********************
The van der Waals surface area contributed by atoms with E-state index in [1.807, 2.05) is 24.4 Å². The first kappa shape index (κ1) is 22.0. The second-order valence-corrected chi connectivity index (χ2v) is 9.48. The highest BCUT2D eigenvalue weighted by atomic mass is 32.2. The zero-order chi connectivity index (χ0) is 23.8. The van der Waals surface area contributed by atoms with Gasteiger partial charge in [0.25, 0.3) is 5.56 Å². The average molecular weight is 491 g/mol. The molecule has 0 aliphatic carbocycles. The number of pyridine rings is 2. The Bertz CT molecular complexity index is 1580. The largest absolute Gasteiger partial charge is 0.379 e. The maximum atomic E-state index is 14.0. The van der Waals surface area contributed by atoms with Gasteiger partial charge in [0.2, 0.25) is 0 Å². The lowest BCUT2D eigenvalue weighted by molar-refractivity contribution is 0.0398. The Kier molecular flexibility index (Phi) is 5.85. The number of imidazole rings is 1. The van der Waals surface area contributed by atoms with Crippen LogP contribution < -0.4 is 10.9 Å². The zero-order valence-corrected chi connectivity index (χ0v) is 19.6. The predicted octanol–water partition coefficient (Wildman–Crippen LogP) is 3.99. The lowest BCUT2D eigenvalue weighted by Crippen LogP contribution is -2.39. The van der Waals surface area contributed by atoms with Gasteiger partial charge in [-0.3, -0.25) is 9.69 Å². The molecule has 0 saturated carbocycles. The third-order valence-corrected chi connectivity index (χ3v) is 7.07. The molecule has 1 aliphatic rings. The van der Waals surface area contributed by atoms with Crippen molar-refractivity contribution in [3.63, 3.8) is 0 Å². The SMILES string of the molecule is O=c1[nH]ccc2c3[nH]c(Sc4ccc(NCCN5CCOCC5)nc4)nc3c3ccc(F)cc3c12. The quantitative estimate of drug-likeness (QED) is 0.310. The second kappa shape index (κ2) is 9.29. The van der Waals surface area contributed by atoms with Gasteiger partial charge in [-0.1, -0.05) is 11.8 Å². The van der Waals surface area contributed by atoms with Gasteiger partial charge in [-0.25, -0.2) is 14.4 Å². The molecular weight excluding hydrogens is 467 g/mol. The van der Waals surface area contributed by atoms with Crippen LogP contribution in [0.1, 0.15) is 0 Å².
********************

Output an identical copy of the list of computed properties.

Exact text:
The van der Waals surface area contributed by atoms with E-state index in [1.807, 2.05) is 24.4 Å². The first kappa shape index (κ1) is 22.0. The second-order valence-corrected chi connectivity index (χ2v) is 9.48. The highest BCUT2D eigenvalue weighted by atomic mass is 32.2. The zero-order chi connectivity index (χ0) is 23.8. The van der Waals surface area contributed by atoms with Gasteiger partial charge in [0.25, 0.3) is 5.56 Å². The average molecular weight is 491 g/mol. The molecule has 0 aliphatic carbocycles. The number of pyridine rings is 2. The Bertz CT molecular complexity index is 1580. The largest absolute Gasteiger partial charge is 0.379 e. The maximum atomic E-state index is 14.0. The van der Waals surface area contributed by atoms with Gasteiger partial charge in [0.2, 0.25) is 0 Å². The lowest BCUT2D eigenvalue weighted by molar-refractivity contribution is 0.0398. The Kier molecular flexibility index (Phi) is 5.85. The number of imidazole rings is 1. The van der Waals surface area contributed by atoms with Crippen LogP contribution < -0.4 is 10.9 Å². The zero-order valence-corrected chi connectivity index (χ0v) is 19.6. The predicted octanol–water partition coefficient (Wildman–Crippen LogP) is 3.99. The lowest BCUT2D eigenvalue weighted by Crippen LogP contribution is -2.39. The van der Waals surface area contributed by atoms with Gasteiger partial charge in [-0.3, -0.25) is 9.69 Å². The molecule has 0 saturated carbocycles. The third-order valence-corrected chi connectivity index (χ3v) is 7.07. The molecule has 1 aliphatic rings. The van der Waals surface area contributed by atoms with Crippen molar-refractivity contribution in [3.63, 3.8) is 0 Å². The SMILES string of the molecule is O=c1[nH]ccc2c3[nH]c(Sc4ccc(NCCN5CCOCC5)nc4)nc3c3ccc(F)cc3c12. The quantitative estimate of drug-likeness (QED) is 0.310. The second kappa shape index (κ2) is 9.29. The van der Waals surface area contributed by atoms with Gasteiger partial charge in [-0.1, -0.05) is 11.8 Å². The van der Waals surface area contributed by atoms with Gasteiger partial charge in [-0.25, -0.2) is 14.4 Å². The molecular weight excluding hydrogens is 467 g/mol. The van der Waals surface area contributed by atoms with Crippen LogP contribution in [0.1, 0.15) is 0 Å².